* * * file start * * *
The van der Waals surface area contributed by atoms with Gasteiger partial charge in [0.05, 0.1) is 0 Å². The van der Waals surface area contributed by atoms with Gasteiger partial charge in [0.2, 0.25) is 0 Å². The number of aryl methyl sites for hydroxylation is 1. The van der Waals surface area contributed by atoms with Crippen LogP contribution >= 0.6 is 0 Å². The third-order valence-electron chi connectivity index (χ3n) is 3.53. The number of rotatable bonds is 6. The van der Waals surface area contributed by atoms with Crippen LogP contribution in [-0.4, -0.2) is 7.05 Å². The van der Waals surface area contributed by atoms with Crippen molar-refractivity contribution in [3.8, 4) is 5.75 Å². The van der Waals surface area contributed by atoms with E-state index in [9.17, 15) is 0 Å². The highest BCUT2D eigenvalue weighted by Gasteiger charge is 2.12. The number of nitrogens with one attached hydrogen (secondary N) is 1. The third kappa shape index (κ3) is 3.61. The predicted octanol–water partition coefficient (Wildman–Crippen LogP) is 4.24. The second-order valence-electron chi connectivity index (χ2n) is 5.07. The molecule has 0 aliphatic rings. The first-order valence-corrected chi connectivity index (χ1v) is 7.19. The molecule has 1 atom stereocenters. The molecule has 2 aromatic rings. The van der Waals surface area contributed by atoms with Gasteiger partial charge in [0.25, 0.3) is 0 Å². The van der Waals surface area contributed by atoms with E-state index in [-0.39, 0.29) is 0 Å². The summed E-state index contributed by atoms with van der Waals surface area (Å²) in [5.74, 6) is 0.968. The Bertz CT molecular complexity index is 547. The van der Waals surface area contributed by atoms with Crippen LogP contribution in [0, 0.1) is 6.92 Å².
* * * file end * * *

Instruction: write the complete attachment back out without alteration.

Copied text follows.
The van der Waals surface area contributed by atoms with Gasteiger partial charge in [0.05, 0.1) is 0 Å². The van der Waals surface area contributed by atoms with Gasteiger partial charge in [0.2, 0.25) is 0 Å². The number of aryl methyl sites for hydroxylation is 1. The van der Waals surface area contributed by atoms with Crippen LogP contribution >= 0.6 is 0 Å². The third-order valence-electron chi connectivity index (χ3n) is 3.53. The number of rotatable bonds is 6. The van der Waals surface area contributed by atoms with Crippen LogP contribution in [-0.4, -0.2) is 7.05 Å². The van der Waals surface area contributed by atoms with Crippen molar-refractivity contribution in [3.8, 4) is 5.75 Å². The van der Waals surface area contributed by atoms with E-state index in [9.17, 15) is 0 Å². The highest BCUT2D eigenvalue weighted by Gasteiger charge is 2.12. The number of nitrogens with one attached hydrogen (secondary N) is 1. The third kappa shape index (κ3) is 3.61. The predicted octanol–water partition coefficient (Wildman–Crippen LogP) is 4.24. The second-order valence-electron chi connectivity index (χ2n) is 5.07. The molecule has 0 aliphatic rings. The first-order valence-corrected chi connectivity index (χ1v) is 7.19. The molecule has 1 atom stereocenters. The molecule has 2 aromatic rings. The van der Waals surface area contributed by atoms with Gasteiger partial charge in [0.25, 0.3) is 0 Å². The van der Waals surface area contributed by atoms with E-state index in [-0.39, 0.29) is 0 Å². The summed E-state index contributed by atoms with van der Waals surface area (Å²) in [5.74, 6) is 0.968. The Bertz CT molecular complexity index is 547. The van der Waals surface area contributed by atoms with Crippen LogP contribution in [0, 0.1) is 6.92 Å².